"Microsoft denied there was any backdoor. In a lengthy statement, a spokeswoman insisted that users cannot expect "privacy without good security"."
Microsoft introduces a false tautology here... "a implies b" does not mean "b implies a". I don't expect privacy without good security, but some extra security (that I don't have control over) does not necessarily mean an increase in privacy. In this case, the TPM is not under user control, it is under Microsoft's control, so it does not improve privacy. Regarding security, I can't fully determine what it does but it seems to me in reality it allows for supposedly stricter DRM (digital rights restriction) systems (and maybe stricter OS tampering detection insofar as the tampering could be used to extract "protected" video and audio streams) rather than actually working to keep YOUR data any safer than it is now.
Regarding M$'s claim that it doesn't take away user control because you can buy one with TPM disabled *by the OEM*. I'll do one better, and buy hardware with no TPM whatsoever and no Windows, thanks. Saying "you can just not buy/use XYZ" doesn't address XYZ taking away user control, which TPM undeniably does.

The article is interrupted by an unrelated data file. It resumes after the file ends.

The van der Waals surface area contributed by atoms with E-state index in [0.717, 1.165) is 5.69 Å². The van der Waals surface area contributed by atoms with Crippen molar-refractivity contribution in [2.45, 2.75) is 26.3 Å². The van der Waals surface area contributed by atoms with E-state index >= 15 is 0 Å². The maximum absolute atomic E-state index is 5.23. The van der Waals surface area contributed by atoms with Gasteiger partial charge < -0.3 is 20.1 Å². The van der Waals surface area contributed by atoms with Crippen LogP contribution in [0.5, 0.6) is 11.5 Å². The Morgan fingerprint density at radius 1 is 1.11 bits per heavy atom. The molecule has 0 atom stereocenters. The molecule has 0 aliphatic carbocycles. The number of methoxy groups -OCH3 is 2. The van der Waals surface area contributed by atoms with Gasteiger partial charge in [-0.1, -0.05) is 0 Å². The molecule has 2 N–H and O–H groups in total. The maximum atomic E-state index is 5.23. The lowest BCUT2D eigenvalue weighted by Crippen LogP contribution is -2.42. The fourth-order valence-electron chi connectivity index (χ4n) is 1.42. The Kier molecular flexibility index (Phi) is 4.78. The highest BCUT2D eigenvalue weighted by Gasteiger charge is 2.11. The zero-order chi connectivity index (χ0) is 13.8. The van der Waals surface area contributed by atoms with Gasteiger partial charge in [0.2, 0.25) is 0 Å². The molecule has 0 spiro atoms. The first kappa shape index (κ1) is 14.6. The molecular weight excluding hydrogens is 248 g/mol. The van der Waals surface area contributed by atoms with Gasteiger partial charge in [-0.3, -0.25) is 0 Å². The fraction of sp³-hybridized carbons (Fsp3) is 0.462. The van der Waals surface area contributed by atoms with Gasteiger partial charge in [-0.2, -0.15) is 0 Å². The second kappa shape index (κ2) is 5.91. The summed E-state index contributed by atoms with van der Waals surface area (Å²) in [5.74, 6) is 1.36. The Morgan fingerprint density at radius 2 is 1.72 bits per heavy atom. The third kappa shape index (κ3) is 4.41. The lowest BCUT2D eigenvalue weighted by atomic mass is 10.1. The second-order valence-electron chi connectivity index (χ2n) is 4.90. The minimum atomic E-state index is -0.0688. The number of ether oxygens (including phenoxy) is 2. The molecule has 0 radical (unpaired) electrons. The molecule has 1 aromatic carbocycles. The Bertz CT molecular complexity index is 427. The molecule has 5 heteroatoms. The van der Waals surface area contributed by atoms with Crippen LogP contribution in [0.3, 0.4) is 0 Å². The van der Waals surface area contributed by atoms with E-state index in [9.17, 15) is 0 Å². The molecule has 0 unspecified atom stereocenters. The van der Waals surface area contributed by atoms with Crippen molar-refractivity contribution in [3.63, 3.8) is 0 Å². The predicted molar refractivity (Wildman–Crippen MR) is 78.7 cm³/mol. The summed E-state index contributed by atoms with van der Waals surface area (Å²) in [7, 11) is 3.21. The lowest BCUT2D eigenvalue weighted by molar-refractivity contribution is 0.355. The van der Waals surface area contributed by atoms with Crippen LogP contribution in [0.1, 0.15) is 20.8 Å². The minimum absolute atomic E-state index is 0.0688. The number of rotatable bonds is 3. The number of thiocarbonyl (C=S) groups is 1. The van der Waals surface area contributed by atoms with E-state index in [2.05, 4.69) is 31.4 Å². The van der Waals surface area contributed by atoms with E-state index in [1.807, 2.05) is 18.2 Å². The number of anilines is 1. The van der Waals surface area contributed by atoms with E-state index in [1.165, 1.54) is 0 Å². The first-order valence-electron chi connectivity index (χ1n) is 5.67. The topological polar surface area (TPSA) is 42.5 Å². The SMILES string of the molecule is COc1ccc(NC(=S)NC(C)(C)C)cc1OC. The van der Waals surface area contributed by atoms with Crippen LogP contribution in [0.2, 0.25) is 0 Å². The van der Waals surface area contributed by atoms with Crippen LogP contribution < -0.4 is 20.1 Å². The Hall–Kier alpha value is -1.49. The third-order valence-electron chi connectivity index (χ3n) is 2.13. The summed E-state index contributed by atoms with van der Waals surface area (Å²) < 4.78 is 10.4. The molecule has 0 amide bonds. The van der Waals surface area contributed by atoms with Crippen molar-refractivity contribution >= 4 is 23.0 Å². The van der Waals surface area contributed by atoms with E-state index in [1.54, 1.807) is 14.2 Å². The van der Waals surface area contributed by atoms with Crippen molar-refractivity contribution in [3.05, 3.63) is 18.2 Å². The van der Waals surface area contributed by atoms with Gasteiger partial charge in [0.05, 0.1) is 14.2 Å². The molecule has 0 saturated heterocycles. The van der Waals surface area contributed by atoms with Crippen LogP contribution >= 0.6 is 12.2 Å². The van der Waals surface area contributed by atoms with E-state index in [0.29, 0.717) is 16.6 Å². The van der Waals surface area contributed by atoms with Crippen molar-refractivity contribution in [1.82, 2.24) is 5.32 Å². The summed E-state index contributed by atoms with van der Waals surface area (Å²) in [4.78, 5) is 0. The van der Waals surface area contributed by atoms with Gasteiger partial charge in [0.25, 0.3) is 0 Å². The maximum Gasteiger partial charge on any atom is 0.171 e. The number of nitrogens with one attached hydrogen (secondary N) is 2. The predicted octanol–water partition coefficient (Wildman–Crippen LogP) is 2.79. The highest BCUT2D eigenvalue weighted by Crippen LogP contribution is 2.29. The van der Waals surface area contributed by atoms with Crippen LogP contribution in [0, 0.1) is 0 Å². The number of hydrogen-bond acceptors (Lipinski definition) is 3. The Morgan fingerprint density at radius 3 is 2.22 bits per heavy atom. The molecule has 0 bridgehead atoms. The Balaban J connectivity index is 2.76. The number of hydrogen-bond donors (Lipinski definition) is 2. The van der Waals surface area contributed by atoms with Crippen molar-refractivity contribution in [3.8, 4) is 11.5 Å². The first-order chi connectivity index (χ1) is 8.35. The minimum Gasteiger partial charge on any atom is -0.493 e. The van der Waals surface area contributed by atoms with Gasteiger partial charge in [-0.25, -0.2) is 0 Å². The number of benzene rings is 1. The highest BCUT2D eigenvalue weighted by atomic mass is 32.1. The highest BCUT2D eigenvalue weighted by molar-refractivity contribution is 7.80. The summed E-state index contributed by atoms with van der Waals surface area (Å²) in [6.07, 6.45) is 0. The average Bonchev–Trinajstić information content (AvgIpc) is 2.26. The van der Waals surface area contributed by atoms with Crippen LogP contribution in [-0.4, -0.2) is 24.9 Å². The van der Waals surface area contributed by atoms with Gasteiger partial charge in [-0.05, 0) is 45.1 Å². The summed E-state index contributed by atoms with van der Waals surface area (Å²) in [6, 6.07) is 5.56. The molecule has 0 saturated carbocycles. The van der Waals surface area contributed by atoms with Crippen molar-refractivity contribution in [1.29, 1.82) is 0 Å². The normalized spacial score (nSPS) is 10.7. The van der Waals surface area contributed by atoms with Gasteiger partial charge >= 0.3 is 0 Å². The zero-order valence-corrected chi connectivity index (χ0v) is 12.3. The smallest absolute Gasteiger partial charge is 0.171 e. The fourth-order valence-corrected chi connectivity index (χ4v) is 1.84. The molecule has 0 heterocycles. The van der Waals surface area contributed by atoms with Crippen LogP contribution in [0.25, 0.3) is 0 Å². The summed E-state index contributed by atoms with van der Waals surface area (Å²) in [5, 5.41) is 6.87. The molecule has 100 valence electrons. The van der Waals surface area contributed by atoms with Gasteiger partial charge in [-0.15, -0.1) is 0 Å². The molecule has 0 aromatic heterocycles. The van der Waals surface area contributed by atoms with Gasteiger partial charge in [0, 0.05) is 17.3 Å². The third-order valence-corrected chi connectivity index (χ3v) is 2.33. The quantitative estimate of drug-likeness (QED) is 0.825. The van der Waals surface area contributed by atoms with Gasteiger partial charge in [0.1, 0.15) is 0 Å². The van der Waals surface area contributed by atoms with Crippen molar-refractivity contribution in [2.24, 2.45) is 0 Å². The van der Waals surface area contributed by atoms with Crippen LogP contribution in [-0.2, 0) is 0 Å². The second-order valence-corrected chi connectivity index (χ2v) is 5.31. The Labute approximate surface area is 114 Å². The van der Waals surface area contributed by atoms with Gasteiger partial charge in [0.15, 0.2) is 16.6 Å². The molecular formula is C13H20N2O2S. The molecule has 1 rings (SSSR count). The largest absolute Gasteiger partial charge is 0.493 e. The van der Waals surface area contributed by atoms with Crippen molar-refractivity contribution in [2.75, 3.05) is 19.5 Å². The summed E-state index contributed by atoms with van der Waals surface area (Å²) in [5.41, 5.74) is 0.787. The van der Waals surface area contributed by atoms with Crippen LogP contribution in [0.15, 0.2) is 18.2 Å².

Regarding Microsoft's claim that TPM doesn't interfere with installation of other OSes because Windows can be told to clear the TPM -- so, won't any "naughty" OS (like a rootkit) simply nicely ask Windows to clear the TPM, then be just the same as a TPM-less system? Plus, you would then presumably risk losing use of any rights restriction-infected files you got which rely on healthy TPM operation, with the TPM storing keys or what have you.
The fact of the matter is, I can't say for certain TPM will do anything in particluar, but from a security standpoint in general? I do not want a black box processor which runs unknown code, updated from unknown sources at unknown times, performing unknown operations inside my system, and that is what TPM is.